You might find yourself giving in to the ebbs and flows of feeling as you go through the grieving process. It could appear as though these intense emotions are in control of you, and that is very natural. It will be more difficult to move on from mourning the more you try to suppress your emotions and retain control.

No one should ever assume that you are "over" it or have recovered from your loss. Grief has no set duration and is personal and specific to the person experiencing it. At a moment of profound loss, it is normal for your feelings to be erratic.


Be patient and give yourself time as you go through the variety of feelings that comes with grieving. There may be certain periods when you question whether you'll ever feel well again. Trust yourself to heal as you sit through those times. It will take time, and it will happen. Treat yourself with kindness.

Honoring your needs means paying attention to what your body, mind, and spirit are requesting, just as you would with a loved one who has passed away. We frequently have conflicting standards for ourselves and others. Give yourself the same compassion and love that you would provide to a friend who is mourning by asking how you would treat them.

It takes time to grieve. There isn't a way to avoid it. When we have strong feelings for someone who has passed away, this is a normal process we go through. Give yourself the same love, kindness, patience, and compassion you would extend to a friend.


Reaching out to those who are experiencing loss is one of the finest ways to navigate your grief and recover from it. Supporting others who are grieving is a win-win situation. Sitting next to others who are experiencing loss and grief at the same time is a profound experience.

When grieving, it can be difficult to maintain a sense of normalcy. Talking with others who are grieving can help. The sense of community among those who are grieving can give everyone involved hope and healing.

Reaching out to mourning members of the community, as well as loved ones who have suffered the same loss, can be quite beneficial. Nobody should be left to grieve alone. Being with people who are going through the same emotions as you are and talking about how sorrow has affected your life can be helpful.

Your grief experience may surprise you in how similar it is to others, and talking about it honestly can provide an unmatched amount of healing. A therapeutic experience that might aid in the grief process and speed up recovery is connecting with others and expressing shared emotions.

Read: 10 Ways To Support A Family Member Or Friend After They’ve Suffered A Loss


The acceptance phase is one of the last phases of grief. It could seem unlikely early on in the grieving process that you would ever be able to embrace this new reality without your loved one. It takes a lot of effort to accept grief and loss during the mourning process. There are various stages of grief, and it's acceptable to go through them at different times as you're healing—or even to go back to earlier phases right when you thought you were done with them.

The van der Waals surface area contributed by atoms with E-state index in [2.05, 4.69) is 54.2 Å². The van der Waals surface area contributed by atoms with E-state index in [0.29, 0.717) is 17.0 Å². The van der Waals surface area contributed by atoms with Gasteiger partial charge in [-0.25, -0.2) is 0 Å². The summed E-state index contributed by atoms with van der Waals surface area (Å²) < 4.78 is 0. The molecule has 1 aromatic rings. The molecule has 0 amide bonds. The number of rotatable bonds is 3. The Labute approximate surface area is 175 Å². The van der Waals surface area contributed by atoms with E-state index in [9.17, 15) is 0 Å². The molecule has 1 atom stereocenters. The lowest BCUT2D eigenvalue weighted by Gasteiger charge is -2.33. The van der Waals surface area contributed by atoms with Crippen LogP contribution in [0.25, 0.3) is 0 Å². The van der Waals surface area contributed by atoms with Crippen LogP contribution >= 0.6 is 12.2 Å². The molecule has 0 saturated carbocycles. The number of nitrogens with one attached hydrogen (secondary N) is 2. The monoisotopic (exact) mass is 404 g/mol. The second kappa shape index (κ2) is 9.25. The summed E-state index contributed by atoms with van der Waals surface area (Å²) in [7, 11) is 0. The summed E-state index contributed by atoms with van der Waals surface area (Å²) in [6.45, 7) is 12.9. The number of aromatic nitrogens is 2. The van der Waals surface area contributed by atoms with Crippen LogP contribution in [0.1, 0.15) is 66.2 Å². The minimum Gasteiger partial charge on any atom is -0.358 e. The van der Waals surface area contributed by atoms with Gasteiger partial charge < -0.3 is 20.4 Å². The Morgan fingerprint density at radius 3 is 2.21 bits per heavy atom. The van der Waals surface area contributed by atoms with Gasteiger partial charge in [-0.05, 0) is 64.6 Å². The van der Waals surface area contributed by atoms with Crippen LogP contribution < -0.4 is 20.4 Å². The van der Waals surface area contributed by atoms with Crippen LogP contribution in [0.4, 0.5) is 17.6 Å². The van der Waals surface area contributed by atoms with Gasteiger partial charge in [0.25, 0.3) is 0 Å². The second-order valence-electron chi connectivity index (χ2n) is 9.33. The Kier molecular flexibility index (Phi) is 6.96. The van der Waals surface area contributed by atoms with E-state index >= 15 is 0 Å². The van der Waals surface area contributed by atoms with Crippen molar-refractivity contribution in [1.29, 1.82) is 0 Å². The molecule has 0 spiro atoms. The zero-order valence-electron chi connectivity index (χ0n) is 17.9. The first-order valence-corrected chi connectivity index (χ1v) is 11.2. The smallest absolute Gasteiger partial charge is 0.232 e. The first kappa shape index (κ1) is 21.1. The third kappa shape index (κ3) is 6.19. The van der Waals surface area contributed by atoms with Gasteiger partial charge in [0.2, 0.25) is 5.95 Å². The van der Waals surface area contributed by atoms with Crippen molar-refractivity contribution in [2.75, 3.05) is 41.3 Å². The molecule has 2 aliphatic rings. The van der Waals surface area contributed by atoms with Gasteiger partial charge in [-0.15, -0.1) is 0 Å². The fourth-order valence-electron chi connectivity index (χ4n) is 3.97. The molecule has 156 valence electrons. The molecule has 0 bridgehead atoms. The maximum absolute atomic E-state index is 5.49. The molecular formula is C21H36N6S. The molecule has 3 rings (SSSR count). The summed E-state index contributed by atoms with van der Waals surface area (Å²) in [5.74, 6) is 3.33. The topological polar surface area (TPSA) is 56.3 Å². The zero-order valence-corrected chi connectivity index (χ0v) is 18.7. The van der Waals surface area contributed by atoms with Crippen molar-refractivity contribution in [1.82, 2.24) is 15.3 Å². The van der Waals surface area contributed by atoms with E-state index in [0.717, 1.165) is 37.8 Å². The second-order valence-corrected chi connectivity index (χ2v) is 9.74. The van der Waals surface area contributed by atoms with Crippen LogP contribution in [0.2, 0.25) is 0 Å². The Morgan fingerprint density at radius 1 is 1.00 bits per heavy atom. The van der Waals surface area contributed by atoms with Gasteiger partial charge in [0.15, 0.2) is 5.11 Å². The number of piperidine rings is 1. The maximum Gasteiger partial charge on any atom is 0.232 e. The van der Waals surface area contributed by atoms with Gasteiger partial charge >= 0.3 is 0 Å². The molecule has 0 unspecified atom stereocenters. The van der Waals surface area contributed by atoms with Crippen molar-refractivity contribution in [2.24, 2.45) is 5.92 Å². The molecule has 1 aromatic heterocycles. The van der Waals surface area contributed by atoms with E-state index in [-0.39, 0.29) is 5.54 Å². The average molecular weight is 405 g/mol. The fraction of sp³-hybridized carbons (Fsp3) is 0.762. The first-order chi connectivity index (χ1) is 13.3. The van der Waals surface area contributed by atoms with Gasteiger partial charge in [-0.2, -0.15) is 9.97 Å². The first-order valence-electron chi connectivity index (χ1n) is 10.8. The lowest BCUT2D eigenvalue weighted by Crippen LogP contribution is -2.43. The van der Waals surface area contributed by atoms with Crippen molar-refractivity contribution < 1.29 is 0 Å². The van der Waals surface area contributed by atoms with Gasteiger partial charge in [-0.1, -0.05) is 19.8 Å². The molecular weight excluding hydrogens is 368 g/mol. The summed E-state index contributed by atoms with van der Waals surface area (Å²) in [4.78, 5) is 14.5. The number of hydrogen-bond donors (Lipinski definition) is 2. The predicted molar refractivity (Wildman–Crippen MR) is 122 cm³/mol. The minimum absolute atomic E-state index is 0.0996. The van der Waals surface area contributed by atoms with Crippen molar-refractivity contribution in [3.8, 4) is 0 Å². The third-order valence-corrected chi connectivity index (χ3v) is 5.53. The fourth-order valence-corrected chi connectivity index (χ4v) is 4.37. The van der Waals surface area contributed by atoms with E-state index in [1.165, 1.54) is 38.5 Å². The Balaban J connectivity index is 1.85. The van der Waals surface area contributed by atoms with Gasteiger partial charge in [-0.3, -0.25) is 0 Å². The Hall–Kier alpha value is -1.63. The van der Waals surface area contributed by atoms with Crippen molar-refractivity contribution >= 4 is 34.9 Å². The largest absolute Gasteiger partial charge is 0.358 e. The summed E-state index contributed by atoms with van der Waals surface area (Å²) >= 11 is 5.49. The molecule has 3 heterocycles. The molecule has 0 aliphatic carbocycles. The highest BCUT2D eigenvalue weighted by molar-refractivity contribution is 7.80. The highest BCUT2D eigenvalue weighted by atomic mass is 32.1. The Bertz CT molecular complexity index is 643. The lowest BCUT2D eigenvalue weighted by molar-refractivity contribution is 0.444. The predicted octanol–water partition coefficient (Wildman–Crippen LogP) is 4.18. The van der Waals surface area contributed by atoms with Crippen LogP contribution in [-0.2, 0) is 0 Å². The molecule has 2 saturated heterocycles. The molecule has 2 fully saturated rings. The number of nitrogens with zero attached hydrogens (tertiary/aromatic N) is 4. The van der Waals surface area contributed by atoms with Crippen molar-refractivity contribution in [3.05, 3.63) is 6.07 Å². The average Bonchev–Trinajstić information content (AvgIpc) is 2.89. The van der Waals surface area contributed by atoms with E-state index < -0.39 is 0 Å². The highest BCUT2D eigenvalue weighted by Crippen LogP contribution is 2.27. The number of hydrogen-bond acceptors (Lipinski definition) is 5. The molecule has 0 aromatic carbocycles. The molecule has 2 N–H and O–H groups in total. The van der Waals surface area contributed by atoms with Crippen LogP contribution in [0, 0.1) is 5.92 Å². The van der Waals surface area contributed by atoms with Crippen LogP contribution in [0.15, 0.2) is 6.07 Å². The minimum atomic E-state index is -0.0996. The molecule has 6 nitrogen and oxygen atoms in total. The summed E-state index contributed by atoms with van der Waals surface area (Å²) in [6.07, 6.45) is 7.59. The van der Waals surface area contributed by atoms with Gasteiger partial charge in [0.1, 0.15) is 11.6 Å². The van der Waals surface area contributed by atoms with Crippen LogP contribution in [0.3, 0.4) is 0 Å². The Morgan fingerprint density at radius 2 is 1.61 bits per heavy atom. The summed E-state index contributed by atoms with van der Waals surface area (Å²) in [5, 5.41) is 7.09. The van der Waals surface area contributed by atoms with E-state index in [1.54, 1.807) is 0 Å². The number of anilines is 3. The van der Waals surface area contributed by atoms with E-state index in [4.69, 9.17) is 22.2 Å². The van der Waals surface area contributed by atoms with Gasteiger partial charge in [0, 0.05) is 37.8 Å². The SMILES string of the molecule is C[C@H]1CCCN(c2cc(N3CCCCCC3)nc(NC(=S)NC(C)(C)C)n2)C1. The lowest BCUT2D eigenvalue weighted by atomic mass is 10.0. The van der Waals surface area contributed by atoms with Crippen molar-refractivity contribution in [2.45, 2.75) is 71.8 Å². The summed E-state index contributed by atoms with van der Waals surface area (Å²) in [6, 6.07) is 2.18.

As you adjust to this new reality that involves loss and sadness, you can finally come to understand the significance of your loss or realize how profoundly this grieving process has affected you. Through this profound agony and loss, grief may be a gift that helps you see the value in life and reconnect with your essential principles.

Grief can appear in a variety of ways that feel more like a blessing than you could have anticipated as you come to terms with your new situation. Be patient as you develop, experience emotions, and recover. Setting up acceptance of progress along the process will be a part of adjusting to your new reality. When healing starts, guilt feelings are frequently present. Keep in mind that your recovery is a gift of sadness and that it pays tribute to your loved one. To heal and move past sadness is a normal, healthy part of the process; it is not a betrayal.

The loss of a loved one always leaves us in shambles but there are some certain materials and items that can help us in the grief process aside these tips that we have mentioned here. You can check out this link here to find out more about how this can help you get better>> A perfect harmony of ashes and artistry.

Spiritual Health & Frequently Asked Questions

How do you deal with grief spiritually?

Dealing with grief spiritually has to do with taking care of our spiritual life when we lose our loved ones. You must go close to God at this period and always pray whenever you feel like you are losing it. This will help you stay strong and take away any negative thoughts.

How does grief affect spirituality?

Grief can have a negative impact on your life if you don’t handle it carefully. You may begin to doubt the existence of God, feel betrayed, and even feel guilty for the death of your loved one. It is totally fine to feel this way but do not give in to these thoughts. Follow our 10 tips, and you will be fine.

How do you keep yourself mentally healthy after losing someone? 

If you must stay mentally healthy after the loss of a loved one, then you must take care of yourself. Ensure you eat well, meditate if you can, work out and interact with people around you.

Why is spiritual Health Important?

Spiritual health is important for a lot of reasons. Spiritual health strengthens our relationships with others around us. It also impacts our lives in a way that supports our life purpose and values and breathes positivity into the spaces we occupy. When you are healthy spiritually, you will also be healthy mentally and physically.

Spiritual Health And Awareness To Move Forward

It's critical to keep in mind that every person experiences loss in a unique way. Even while you might go through all five stages of grief, you might also find it challenging to categorize your emotions into any particular stage. When coping with loss, be patient with yourself and your emotions.

Give yourself some time to sort through all of your feelings, and then talk to loved ones or a healthcare professional about your experiences when you're ready to. Remember that you don't have to do anything special if you are helping someone who has lost a close one, like a spouse or sibling. Just give them space to speak when they're ready.

September 21, 2022 by Jeri K. Augustus